Dexilant uses

What is Dexilant (Dexlansoprazole) used for?

Dexilant (generic dexlansoprazole) is a proton pump inhibitor (PPI) that is used to treat non-erosive gastroesophageal reflux disease or GERD, erosive esophagitis, and heartburn in patients 12 years of age and older. Histamine 2 (H2) receptor antagonists and proton pump inhibitors are the first-line treatments for GERD. Dexlansoprazole is a new generation PPI with high efficacy in treating symptoms and lesions from erosive esophagitis secondary to GERD. Takeda pharmaceuticals was granted FDA approval in January 2009 for Dexilant delayed-release capsule under the name Kapidex. The trade name was later changed to Dexilant, which is the name that appears in labelling after March 2010. Overall, dexlansoprazole has a good safety profile and carries a low risk of negative interactions with other drugs. Patients with nighttime symptoms and sleeping disorders, resulting from gastroesophageal reflux disease will benefit from this medication.

How does Dexlansoprazole drug work?

Proton pump inhibitors work by blocking the activity of the enzyme hydrogen/potassium adenosine triphosphate (H/K ATPase) also known as the proton pump. These proton pumps work as a transporter and are found in the parietal cells—the cells that line the stomach. They are involved in the secretion of hydrochloric acid. PPIs inhibit H/K ATPase from producing too much acid, preventing the formation of ulcers and facilitating the healing process. Decreased acid in the stomach also relieves heartburn symptoms.

How to take Dexilant

Dexilant is available in 30mg and 60mg delayed-release capsule. A new formulation of dexlansoprazole is also available as Dexilant SoluTab in 30mg delayed-release orally disintegrating tablets (ODT), approved in early 2016 for adult patients requiring:

  • Maintenance treatment for healing of EE and heartburn relief
  • Treatment of heartburn caused by symptomatic GERD

Dexilant capsules can be taken with or without food, but it depends on the condition being treated. Your doctor will advise you on when to take your medication for best results. Do not take a lower dose or double dose without consulting your doctor. Delayed release capsules must be swallowed whole. Do not chew, break, or open the capsule.

Indication and Recommended Dosage for Dexilant in Patients 12 years of age and older




Non-erosive GERD with symptoms

30 mg capsule once a day

4 weeks

Healing or erosive esophagitis (EE)

60 mg capsule once a day

Can be taken up to 6 months

Maintenance of healed EE and heartburn relief

30 mg capsule once a day

Can be taken up to 8 weeks

Things to know before taking Dexilant

Safety and efficacy

Dexlansoprazole is as effective as omeprazole in eliminating symptoms and healing of erosions in GERD, but it is much more effective in relieving symptoms in non-erosive reflux disease (NERD). In another study spanning four weeks, dexlansoprazole 30mg provided significantly higher percentage (54.9%) of days without heartburn for 24 hours, and 80.8% nights without heartburn. In the same study, the 60mg dose did not provide any additional benefit over the 30mg dose.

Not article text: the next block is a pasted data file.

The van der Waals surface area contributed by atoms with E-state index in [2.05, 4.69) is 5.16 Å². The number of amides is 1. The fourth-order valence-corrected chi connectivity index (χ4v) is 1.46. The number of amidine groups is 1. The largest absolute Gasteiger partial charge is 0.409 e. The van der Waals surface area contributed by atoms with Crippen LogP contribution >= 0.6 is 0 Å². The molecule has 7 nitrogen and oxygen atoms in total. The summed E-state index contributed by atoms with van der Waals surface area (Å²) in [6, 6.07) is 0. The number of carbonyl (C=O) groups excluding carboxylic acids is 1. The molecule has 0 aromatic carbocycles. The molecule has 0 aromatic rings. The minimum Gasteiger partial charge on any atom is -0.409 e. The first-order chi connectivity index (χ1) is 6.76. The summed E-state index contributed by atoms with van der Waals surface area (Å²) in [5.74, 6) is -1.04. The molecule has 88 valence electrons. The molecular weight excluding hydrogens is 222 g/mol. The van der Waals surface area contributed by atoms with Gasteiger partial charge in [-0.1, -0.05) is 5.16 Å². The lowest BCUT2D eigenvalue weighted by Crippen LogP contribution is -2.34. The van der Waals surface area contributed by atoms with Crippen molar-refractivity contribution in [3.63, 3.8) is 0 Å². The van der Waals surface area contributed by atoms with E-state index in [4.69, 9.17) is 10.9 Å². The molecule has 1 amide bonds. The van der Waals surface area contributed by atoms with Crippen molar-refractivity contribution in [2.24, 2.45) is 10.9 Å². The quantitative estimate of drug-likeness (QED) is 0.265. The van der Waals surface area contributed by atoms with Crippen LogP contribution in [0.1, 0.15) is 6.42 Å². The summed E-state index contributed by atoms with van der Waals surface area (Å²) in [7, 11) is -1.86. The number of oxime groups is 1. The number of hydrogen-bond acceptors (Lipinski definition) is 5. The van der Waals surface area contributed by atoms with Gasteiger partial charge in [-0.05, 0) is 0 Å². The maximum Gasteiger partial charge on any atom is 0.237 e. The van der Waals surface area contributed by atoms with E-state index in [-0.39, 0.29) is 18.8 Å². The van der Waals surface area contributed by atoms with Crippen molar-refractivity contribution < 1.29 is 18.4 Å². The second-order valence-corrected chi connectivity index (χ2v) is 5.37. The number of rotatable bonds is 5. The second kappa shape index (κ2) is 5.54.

According to two randomized active controlled studies, 92.3 to 93.1% of 4,092 patients with erosive esophagitis had their lesion healed after eight weeks of treatment with dexlansoprazole 60mg. The same clinical sample was used to investigate the effects of dexlansoprazole at 90mg dose, but no additional benefits had been confirmed.

Warnings and contraindications

  • Do not take Dexilant if you are allergic to any components of the formulation.
  • Taking dexlansoprazole for longer than medically indicated may increase your risk of having systemic lupus erythematosus (SLE) and cutaneous lupus erythematosus (CLE).
  • Common adverse reactions associated with Dexilant include: diarrhea, abdominal pain, nausea, upper respiratory tract infection, vomiting, and flatulence.
  • You may experience symptoms of low magnesium while taking dexlansoprazole. Seek medical help if you experience dizziness, confusion, abnormal heartbeat, shaking, jerking muscle movements, muscle spasms in the hands and feet, cough, and feeling of being choked.

Drug interactions

This is not a complete list of drugs that may interact with Dexilant. Check the manufacturer’s website or the drug’s package leaflet for more information about drug interactions. Tell your doctor if you are taking any of the following:

  • Diuretics;
  • Digoxin;
  • St. John’s wort supplement;
  • Rifampin;
  • Warfarin;
  • Voriconazole;
  • Anti-HIV/AIDS medications (atazanavir, ritonavir, saquinavir, nelfinavir).